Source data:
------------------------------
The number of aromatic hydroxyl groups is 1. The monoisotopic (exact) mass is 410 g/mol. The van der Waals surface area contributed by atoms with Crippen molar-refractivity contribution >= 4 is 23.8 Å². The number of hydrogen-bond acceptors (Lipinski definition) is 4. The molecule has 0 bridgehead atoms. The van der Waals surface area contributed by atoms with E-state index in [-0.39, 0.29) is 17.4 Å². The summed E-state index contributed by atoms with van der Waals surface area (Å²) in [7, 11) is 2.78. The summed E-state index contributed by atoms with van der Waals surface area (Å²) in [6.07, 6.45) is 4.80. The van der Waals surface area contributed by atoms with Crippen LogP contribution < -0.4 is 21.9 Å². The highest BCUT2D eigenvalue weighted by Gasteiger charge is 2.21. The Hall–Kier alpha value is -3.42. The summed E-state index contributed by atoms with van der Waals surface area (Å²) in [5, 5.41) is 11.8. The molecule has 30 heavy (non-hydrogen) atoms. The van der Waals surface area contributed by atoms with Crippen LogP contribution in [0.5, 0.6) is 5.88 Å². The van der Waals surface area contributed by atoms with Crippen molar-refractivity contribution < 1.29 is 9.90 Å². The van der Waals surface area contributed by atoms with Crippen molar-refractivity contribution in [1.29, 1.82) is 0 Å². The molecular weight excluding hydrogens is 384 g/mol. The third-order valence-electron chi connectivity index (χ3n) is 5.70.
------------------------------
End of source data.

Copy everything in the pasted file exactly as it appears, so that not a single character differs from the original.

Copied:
The number of aromatic hydroxyl groups is 1. The monoisotopic (exact) mass is 410 g/mol. The van der Waals surface area contributed by atoms with Crippen molar-refractivity contribution >= 4 is 23.8 Å². The number of hydrogen-bond acceptors (Lipinski definition) is 4. The molecule has 0 bridgehead atoms. The van der Waals surface area contributed by atoms with E-state index in [-0.39, 0.29) is 17.4 Å². The summed E-state index contributed by atoms with van der Waals surface area (Å²) in [7, 11) is 2.78. The summed E-state index contributed by atoms with van der Waals surface area (Å²) in [6.07, 6.45) is 4.80. The van der Waals surface area contributed by atoms with Crippen LogP contribution < -0.4 is 21.9 Å². The highest BCUT2D eigenvalue weighted by Gasteiger charge is 2.21. The Hall–Kier alpha value is -3.42. The summed E-state index contributed by atoms with van der Waals surface area (Å²) in [5, 5.41) is 11.8. The molecule has 30 heavy (non-hydrogen) atoms. The van der Waals surface area contributed by atoms with Crippen LogP contribution in [0.5, 0.6) is 5.88 Å². The van der Waals surface area contributed by atoms with Crippen molar-refractivity contribution < 1.29 is 9.90 Å². The van der Waals surface area contributed by atoms with Crippen molar-refractivity contribution in [1.29, 1.82) is 0 Å². The molecular weight excluding hydrogens is 384 g/mol. The third-order valence-electron chi connectivity index (χ3n) is 5.70.